When Jerome left Bartlette County thirteen months earlier he had hoped not to return. That hope was dashed when he was contacted by Jeff Sanger's private investigator and a week later served a subpoena. Now he was back at Saint Berlinda's rectory spending another sleepless night in the tiny guest bedroom.
He was the key witness for the defense in a pretrial hearing and then he would have to stay to testify if there was an actual trial. The investigator who came all the way out to Accomack County to interview him got excited when Jerome told him that he had a written agreement from the government not to pursue the death penalty. When Gil Pinsky, the attorney for Mister Sanger, called Jerome at Saint Margaret Ward two days later he was more guarded, but also very interested. The next thing Jerome knew an Accomack County deputy was handing him a subpoena requiring him to be in Bartlette County. Tomorrow, the defense attorney would call him to the stand to introduce the letter to the Commonwealth Attorney and judge. Once the case was reduced from a capital case to a life in prison case Jerome hoped a plea agreement would be reached so that his involvement in these murders would finally end.
Brad looked over the piece of paper Gil Pinsky had just given him. It was two days before the actual jury trial began and the priest was back in town on the witness stand. The defense subpoenaed Tolton to court a couple weeks back and filed a “Motion to Quash Indictment and Dismiss Case.” It was one of about fifty motions the defense filed in a two week period, the majority of which asked the judge to throw the charge out for one reason or another. Wading through that muck made it harder for Brad to see which of the motions were dangerous. Nevertheless, it eventually became clear that only two of them had any teeth.
Earlier this morning, Judge Isom rejected the “Motion to Recuse or Continue” in which the defense tried to remove Brad from the case or set the case for after Habib took office. The judge ruled that the date of the trial had been set for the first of December well before the election and that election results were not a valid reason to remove a prosecutor from a case prior to the date the office switched hands. The judge even stated that if the case were moved to a date after Brad was no longer the commonwealth attorney he “would most likely have to appoint Mister Dollerby as special prosecutor because of the large amount of preparation already done by him. The Court is not be willing to wait another six months while a new commonwealth attorney tries to get up to speed.”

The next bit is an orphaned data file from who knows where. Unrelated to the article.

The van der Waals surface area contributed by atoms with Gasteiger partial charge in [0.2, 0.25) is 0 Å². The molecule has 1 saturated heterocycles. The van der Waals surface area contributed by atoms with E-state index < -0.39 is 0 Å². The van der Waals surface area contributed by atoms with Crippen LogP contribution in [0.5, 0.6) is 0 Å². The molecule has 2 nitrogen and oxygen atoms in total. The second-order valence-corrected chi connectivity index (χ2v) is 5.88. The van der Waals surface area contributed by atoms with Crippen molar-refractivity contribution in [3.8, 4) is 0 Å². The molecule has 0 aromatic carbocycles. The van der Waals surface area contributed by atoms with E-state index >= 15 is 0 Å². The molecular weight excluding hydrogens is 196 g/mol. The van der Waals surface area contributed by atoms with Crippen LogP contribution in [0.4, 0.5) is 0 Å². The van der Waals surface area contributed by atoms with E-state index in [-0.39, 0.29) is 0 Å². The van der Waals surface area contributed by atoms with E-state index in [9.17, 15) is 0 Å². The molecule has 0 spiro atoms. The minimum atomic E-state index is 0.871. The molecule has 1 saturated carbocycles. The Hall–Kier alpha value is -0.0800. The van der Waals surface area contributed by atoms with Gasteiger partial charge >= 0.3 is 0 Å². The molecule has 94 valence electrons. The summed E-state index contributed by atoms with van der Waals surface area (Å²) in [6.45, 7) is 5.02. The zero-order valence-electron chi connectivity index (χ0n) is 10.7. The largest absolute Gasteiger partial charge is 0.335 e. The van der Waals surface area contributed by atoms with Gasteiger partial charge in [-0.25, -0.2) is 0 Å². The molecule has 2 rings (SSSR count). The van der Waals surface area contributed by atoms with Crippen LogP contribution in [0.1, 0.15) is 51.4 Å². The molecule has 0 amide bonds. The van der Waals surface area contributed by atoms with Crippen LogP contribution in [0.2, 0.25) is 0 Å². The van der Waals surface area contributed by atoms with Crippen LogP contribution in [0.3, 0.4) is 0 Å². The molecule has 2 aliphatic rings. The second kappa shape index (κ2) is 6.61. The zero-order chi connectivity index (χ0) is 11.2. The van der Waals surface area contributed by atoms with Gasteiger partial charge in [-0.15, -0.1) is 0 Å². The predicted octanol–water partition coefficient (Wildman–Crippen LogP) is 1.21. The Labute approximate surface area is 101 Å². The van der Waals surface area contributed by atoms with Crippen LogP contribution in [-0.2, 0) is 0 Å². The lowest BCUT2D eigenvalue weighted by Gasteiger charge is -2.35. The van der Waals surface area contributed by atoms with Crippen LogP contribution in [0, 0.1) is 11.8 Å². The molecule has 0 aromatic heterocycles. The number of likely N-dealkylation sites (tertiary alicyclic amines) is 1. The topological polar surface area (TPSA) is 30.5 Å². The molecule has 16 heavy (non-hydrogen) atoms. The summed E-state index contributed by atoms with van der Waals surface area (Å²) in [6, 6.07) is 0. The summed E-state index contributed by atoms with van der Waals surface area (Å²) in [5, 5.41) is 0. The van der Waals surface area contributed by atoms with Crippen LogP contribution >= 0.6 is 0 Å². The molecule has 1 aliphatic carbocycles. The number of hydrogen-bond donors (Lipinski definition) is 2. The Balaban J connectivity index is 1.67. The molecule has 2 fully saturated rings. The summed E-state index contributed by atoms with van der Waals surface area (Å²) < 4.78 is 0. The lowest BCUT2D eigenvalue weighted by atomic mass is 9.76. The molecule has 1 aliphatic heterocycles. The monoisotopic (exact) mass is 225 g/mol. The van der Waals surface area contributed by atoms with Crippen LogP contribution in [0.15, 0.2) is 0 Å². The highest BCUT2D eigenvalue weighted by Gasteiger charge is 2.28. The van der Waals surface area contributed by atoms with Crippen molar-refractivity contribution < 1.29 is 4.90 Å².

The current motion was trickier. Father Tolton had negotiated in good faith with a federal prosecutor to get a promise that the death penalty would not be pursued. The federal prosecutor, in bad faith, had made the promise. She knew full well - as did anyone who had gone to law school - that the “separate sovereignties” constitutional doctrine kept a federal prosecutor from being able to bind a state prosecutor. Brad understood why she had done it. The information the priest gave the feds helped break open the drug conspiracy and probably saved lives - most likely even the priest’s. Still, it made the current motion inevitable and he could already see the headlines proclaiming him as the person stabbing the priest in the back - not that it mattered much since he has already lost the election.
He handed the paper back to the defense attorney who gave it to the judge. Then Pinsky returned to the podium and resumed questioning Tolton.
"Now, Jerome, when you entered into the contract I just handed the judge - the contract with the federal prosecutor - what was your intent?"
"To keep the government from killing anyone."
Brad watched the priest's body language. Pinsky calling him by his name, without any honorific clearly bothered Father Tolton and the defense attorney didn’t even notice - or at least he didn’t care. No surprise there. Gil Pinsky had deigned to come down from D.C. with his Yale law degree and he had been an ironclad son of bitch from day one. Brad wasn't sure that lawyer had the capacity to respect anyone - priest, prosecutor, or judge. Not for the first time he wondered if there would be some sort of magical transformation once the jury came into the room. No one could be that clueless and full of himself in front of a jury without getting eaten alive.
Pinsky finished questioning the priest and sat down. He didn’t do any of the usual courtesies like telling the witness to answer the questions of the other attorney or even telling the judge he was done. He just sat down. After about a minute of silence, Judge Isom finally asked if he had any further questions. The defense attorney didn’t look up from the papers he was reading as he waved his hand and allowed that the prosecution could ask any questions it had.